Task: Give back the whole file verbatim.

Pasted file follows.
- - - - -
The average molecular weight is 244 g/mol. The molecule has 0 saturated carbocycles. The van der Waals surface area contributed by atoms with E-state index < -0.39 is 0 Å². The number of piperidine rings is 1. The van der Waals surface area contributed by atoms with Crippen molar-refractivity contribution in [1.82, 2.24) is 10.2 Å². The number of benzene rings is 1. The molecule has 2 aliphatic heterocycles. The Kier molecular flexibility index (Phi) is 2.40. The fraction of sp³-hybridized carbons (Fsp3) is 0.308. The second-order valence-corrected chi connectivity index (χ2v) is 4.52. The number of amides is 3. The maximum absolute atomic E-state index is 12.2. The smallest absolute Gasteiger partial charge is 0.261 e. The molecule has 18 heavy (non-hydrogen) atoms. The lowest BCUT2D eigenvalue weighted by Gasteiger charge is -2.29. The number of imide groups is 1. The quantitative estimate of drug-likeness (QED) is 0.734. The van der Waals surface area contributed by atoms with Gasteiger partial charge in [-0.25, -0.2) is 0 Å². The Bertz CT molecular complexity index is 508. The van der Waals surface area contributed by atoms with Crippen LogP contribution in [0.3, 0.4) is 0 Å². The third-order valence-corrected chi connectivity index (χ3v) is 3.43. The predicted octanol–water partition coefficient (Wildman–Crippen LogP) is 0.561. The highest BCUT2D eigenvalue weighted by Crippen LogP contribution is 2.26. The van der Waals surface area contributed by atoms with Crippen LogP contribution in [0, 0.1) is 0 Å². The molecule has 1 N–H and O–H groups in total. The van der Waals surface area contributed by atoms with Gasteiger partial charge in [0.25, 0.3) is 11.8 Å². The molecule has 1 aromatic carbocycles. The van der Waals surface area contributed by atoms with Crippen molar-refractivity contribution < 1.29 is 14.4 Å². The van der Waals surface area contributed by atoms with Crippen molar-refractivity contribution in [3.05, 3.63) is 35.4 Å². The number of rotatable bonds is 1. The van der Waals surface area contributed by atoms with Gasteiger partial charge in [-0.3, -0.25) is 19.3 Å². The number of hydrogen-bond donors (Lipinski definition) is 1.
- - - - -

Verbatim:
The average molecular weight is 244 g/mol. The molecule has 0 saturated carbocycles. The van der Waals surface area contributed by atoms with E-state index < -0.39 is 0 Å². The number of piperidine rings is 1. The van der Waals surface area contributed by atoms with Crippen molar-refractivity contribution in [1.82, 2.24) is 10.2 Å². The number of benzene rings is 1. The molecule has 2 aliphatic heterocycles. The Kier molecular flexibility index (Phi) is 2.40. The fraction of sp³-hybridized carbons (Fsp3) is 0.308. The second-order valence-corrected chi connectivity index (χ2v) is 4.52. The number of amides is 3. The maximum absolute atomic E-state index is 12.2. The smallest absolute Gasteiger partial charge is 0.261 e. The molecule has 18 heavy (non-hydrogen) atoms. The lowest BCUT2D eigenvalue weighted by Gasteiger charge is -2.29. The number of imide groups is 1. The quantitative estimate of drug-likeness (QED) is 0.734. The van der Waals surface area contributed by atoms with Gasteiger partial charge in [-0.25, -0.2) is 0 Å². The Bertz CT molecular complexity index is 508. The van der Waals surface area contributed by atoms with Crippen LogP contribution in [0.3, 0.4) is 0 Å². The third-order valence-corrected chi connectivity index (χ3v) is 3.43. The predicted octanol–water partition coefficient (Wildman–Crippen LogP) is 0.561. The highest BCUT2D eigenvalue weighted by Crippen LogP contribution is 2.26. The van der Waals surface area contributed by atoms with Crippen LogP contribution in [0, 0.1) is 0 Å². The molecule has 1 N–H and O–H groups in total. The van der Waals surface area contributed by atoms with Gasteiger partial charge in [0.25, 0.3) is 11.8 Å². The molecule has 1 aromatic carbocycles. The van der Waals surface area contributed by atoms with Crippen molar-refractivity contribution < 1.29 is 14.4 Å². The van der Waals surface area contributed by atoms with Crippen molar-refractivity contribution in [3.05, 3.63) is 35.4 Å². The number of rotatable bonds is 1. The van der Waals surface area contributed by atoms with Gasteiger partial charge in [-0.3, -0.25) is 19.3 Å². The number of hydrogen-bond donors (Lipinski definition) is 1.